I think it was in FL a few years back, but there was a sheriff who caught a deal of flack for his deputies pursuits and he scheduled a press conference. He went on the 6 o'clock news and told every scumbag within the viewing area that his deputies were not going to chase any bad guys any more for any reason. Less than a year later he was begged to re-instate his pursuit policy and get the bad guys because in that short period of time crime went through the roof.

                        Personally I think that legislatures should establish a few laws regarding pursuits...

                        1) Remove all liability from the police as long as due regard was exercised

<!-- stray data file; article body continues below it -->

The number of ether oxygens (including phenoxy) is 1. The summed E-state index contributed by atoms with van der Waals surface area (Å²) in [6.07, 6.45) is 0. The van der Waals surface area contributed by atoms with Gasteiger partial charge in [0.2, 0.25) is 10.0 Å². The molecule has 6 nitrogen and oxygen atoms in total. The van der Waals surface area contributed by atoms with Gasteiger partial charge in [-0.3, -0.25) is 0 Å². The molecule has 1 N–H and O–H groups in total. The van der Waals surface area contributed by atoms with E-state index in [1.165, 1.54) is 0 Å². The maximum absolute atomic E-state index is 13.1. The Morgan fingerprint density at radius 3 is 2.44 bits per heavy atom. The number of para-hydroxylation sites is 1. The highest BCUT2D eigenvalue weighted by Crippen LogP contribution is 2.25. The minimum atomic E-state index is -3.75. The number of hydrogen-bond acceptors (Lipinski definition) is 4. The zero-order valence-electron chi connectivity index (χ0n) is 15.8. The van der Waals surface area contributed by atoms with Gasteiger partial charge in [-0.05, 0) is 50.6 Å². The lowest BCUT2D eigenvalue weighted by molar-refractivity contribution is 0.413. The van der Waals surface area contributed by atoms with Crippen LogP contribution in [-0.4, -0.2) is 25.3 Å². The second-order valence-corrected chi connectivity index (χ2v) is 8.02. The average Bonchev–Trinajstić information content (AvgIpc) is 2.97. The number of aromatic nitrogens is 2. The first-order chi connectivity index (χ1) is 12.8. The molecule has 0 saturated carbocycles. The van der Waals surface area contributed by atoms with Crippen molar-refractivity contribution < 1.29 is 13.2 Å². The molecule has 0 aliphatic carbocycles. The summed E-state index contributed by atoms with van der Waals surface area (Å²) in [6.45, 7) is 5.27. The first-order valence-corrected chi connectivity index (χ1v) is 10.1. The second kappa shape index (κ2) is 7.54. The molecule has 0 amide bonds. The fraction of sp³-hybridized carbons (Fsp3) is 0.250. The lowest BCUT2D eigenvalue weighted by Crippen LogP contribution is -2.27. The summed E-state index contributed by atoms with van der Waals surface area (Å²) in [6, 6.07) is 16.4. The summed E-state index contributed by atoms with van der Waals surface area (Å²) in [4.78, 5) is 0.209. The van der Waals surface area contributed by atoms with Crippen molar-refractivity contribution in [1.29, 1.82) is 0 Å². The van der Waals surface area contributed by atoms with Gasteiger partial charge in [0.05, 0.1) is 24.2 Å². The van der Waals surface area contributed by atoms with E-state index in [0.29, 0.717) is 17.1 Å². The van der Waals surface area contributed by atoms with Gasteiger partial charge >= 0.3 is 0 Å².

2) Place all liability on the fleeing suspect

                        3) Make it a felony with minimum mandatory sentences that reflect the potential for injury to innocent people by the fleeing suspects actions under all circumstances

                        4) Realize that an untrained idiot operating a motor vehicle at any speed while trying to run from the police is tantamount to a blind man shooting into a crowded room. Due to the person's obvious inability to concentrate on his own driving while watching the police he may as well be charged with attempted voluntary manslaughter (the unlawful killing of another without malice, while comitting another unlawful act) for every person he drives past.

                        Unfortunately, for whatever reason, we don't seem to give credit to the potential for a vehicle to be considered as a deadly weapon in our society as much as it should. If you wave a gun at people you will probably get shot, if you drive over people you get a ticket.